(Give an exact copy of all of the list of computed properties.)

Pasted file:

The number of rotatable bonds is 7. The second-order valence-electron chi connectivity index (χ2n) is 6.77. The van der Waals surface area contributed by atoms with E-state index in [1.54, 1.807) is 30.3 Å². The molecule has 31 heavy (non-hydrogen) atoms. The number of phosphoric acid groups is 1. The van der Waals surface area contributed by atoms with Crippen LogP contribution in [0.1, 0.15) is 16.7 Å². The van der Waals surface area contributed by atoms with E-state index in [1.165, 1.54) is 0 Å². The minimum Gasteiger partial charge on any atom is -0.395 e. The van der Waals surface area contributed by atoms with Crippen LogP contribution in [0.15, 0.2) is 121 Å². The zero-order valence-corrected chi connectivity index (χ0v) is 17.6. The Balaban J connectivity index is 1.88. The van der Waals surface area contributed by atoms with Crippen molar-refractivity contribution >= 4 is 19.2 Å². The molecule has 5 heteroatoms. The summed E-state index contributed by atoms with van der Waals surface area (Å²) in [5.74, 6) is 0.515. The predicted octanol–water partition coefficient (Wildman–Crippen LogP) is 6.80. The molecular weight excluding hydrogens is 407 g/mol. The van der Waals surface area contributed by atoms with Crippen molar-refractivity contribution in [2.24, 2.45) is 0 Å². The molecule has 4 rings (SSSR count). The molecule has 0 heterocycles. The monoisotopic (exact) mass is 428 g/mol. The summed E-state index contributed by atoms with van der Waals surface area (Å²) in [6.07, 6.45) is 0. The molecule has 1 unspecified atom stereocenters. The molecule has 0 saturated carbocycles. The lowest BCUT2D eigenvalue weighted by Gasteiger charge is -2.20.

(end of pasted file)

The number of rotatable bonds is 7. The second-order valence-electron chi connectivity index (χ2n) is 6.77. The van der Waals surface area contributed by atoms with E-state index in [1.54, 1.807) is 30.3 Å². The molecule has 31 heavy (non-hydrogen) atoms. The number of phosphoric acid groups is 1. The van der Waals surface area contributed by atoms with Crippen LogP contribution in [0.1, 0.15) is 16.7 Å². The van der Waals surface area contributed by atoms with E-state index in [1.165, 1.54) is 0 Å². The minimum Gasteiger partial charge on any atom is -0.395 e. The van der Waals surface area contributed by atoms with Crippen LogP contribution in [0.15, 0.2) is 121 Å². The zero-order valence-corrected chi connectivity index (χ0v) is 17.6. The Balaban J connectivity index is 1.88. The van der Waals surface area contributed by atoms with Crippen molar-refractivity contribution >= 4 is 19.2 Å². The molecule has 5 heteroatoms. The summed E-state index contributed by atoms with van der Waals surface area (Å²) in [5.74, 6) is 0.515. The predicted octanol–water partition coefficient (Wildman–Crippen LogP) is 6.80. The molecular weight excluding hydrogens is 407 g/mol. The van der Waals surface area contributed by atoms with Crippen molar-refractivity contribution in [2.24, 2.45) is 0 Å². The molecule has 4 rings (SSSR count). The molecule has 0 heterocycles. The monoisotopic (exact) mass is 428 g/mol. The summed E-state index contributed by atoms with van der Waals surface area (Å²) in [6.07, 6.45) is 0. The molecule has 1 unspecified atom stereocenters. The molecule has 0 saturated carbocycles. The lowest BCUT2D eigenvalue weighted by Gasteiger charge is -2.20.